My wife absolutely loves Hainan Chicken. Every time we are back in the San Gabriel Valley area (626) she wants to either go to Mien Nghia or Savoy Kitchen so she can get Hainan Chicken. One of our best days was when my friend Tony finally opened up Capital Noodle Bar in Irvine so we didn’t have to drive out to 626 to get good Hainan Chicken. After years of eating Hainan Chicken, I finally got brave and decided to try to make it myself. Making Hainan Chicken is super simple, but it is a time consuming process that needs to be executed perfectly. To make Hainan Chicken you will need:
- 1 Whole Chicken (to make the stock… Chicken bones work too)
- 1 Whole Chicken (to use for the Hainan Chicken)*
- 3 bundles of Scallions
- 2 Ginger Root
- 4 Large Shallots
- 2 Garlic Bulbs
- 2 Jalapeno
- 1 Lime
- Mirin (Japanese sweet rice wine)
- 2 Cups Jasmine Rice
- Salt & Sugar (to taste)
*A whole chicken can be used or your preference of breast meat/dark meat. As long as the amount of meat is equivalent to a whole chicken.
Step 1) Fill two large pots with water, bring to a boil, and add about 2-3 Tbsp of salt to each. In the first pot (Pot #1) add in your chicken (the one to make the stock). Cook for roughly 5-10 minutes, until you can see brown bits floating at the top. This is the blood, you want to cook that out so the stock doesn’t have a “bloody” taste to it. Once you see the brown bits, remove the chicken or chicken bones and place them into the second pot (Pot #2).
Step 2) Cut up 2 bundles of scallions, 1 ginger root and 2 shallots. Add these into Pot #2.
Step 3) Cook the chicken and vegetables for 2-3 hours to create a nice chicken stock. Once the stock is ready, strain the stock and cool it down to room temperature. You can even do this a day in advance and just refrigerate the stock. Just make sure to bring the stock back to room temperature before moving on to step 4.
Step 4) Split the stock into two pots. Bring one to a boil and leave the other one at room temperature. In the boiling pot, add in your chicken (the one you are going to use to make Hainan Chicken) and drop the heat to a simmer. (Start Step 5 before continuing) Cook for roughly 30 minutes. I say roughly because you basically want the chicken to be 90% cooked, if you cook it to 100% cooked you will overcook the chicken and it won’t be tender and juicy. Once the chicken is 90% cooked, transfer it from the simmering pot into the room temperature stock. Let the carry over heat cook the chicken to 100%. As the chicken sits in the stock, it will help absorb flavor from the home made stock.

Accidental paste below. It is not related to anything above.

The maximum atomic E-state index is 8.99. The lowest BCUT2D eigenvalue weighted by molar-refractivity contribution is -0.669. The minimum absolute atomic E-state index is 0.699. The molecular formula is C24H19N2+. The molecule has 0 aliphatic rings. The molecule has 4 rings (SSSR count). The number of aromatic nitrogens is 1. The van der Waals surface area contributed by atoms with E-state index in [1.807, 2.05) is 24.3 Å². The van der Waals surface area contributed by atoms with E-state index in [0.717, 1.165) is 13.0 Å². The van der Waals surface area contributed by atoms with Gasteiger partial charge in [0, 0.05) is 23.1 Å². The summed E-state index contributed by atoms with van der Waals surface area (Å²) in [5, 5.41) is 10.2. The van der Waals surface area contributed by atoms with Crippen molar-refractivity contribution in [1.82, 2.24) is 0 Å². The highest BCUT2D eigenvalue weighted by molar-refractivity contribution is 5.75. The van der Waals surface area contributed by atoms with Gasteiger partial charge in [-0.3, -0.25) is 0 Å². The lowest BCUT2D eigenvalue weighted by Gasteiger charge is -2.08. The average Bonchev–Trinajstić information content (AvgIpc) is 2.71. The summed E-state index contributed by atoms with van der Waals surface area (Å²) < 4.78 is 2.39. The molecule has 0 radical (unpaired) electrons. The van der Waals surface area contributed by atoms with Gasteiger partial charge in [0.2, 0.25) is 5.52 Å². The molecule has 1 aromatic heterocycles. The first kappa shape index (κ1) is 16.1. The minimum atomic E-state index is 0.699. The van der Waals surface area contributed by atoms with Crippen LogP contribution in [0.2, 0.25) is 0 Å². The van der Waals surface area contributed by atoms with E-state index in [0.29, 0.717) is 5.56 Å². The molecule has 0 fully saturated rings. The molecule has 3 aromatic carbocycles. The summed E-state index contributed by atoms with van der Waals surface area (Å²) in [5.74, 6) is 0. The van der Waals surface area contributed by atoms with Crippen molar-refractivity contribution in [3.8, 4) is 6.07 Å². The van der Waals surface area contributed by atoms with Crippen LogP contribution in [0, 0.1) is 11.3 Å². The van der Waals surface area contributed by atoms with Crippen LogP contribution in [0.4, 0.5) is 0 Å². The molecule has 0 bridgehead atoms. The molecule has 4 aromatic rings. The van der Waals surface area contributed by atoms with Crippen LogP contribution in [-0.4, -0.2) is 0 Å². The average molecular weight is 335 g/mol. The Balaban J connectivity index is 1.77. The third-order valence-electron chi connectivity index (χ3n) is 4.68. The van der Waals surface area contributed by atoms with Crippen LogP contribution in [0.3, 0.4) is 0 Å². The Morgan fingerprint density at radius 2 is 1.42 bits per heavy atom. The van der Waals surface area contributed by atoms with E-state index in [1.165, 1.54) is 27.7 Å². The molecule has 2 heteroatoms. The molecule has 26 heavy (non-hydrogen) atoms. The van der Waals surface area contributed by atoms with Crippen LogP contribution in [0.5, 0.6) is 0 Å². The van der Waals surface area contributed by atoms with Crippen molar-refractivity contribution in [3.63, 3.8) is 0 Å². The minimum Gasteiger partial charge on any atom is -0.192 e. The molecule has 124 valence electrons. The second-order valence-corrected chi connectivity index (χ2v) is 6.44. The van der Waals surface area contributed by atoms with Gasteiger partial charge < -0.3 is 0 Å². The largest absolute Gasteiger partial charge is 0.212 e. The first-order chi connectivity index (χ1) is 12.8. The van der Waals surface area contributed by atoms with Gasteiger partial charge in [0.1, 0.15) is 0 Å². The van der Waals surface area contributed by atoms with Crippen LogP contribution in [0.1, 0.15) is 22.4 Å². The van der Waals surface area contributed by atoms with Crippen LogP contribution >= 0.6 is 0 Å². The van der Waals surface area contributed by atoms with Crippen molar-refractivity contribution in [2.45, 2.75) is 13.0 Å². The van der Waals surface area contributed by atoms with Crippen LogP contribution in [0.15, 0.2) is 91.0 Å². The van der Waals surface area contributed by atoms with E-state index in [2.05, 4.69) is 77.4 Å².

Step 5) Take some of the room temperature stock and use it to cook your rice. Use your second ginger root and add a few slices of fresh ginger to the rice. Save the rest of the ginger for your sauces.
Step 6) Once the rice is done, remove the ginger and stir up the rice. Once stirred, unplug the rice cooker and cover the rice to let it rest. By now, the chicken should be done cooking, so just let it rest in the room temperature stock (this way it will not overcook). Let the chicken sit in the room temperature stock for at least 20 minutes.
Step 7) Prepare the ginger sauce, mince up the rest of your scallions, shallots, garlic and ginger. Use a spoon and scoop up some of the chicken fat from the stock and add that into your sauce. Add in the lime juice as well as some sugar and salt to taste.
Step 8) My wife and I like spicy food so I decided to make a secondary sauce which is blended. For this sauce you will need the jalapeno, shallots, ginger, lime juice and just a little bit of the chicken fat from the stock. For the jalapeno, I remove the seeds and center white stuff because I want more of the chili pepper flavor and less of the heat. Blend it all up and add in a little salt and sugar to adjust the flavor to your liking.
Step 9) Now, remove the chicken from the room temperature stock. Slice the chicken and serve it with the ginger rice and sauces. You can also serve the chicken with some sweet soy sauce (soy sauce mixed with sugar and water) as well as some sriracha chili sauce (Just blend up some sriracha, lime juice, sugar, salt and some chicken fat).
It wasn’t until I actually made Hainan Chicken myself that I realized how much work goes into it. Now I have a huge appreciation for restaurants that perfects this dish on a daily basis.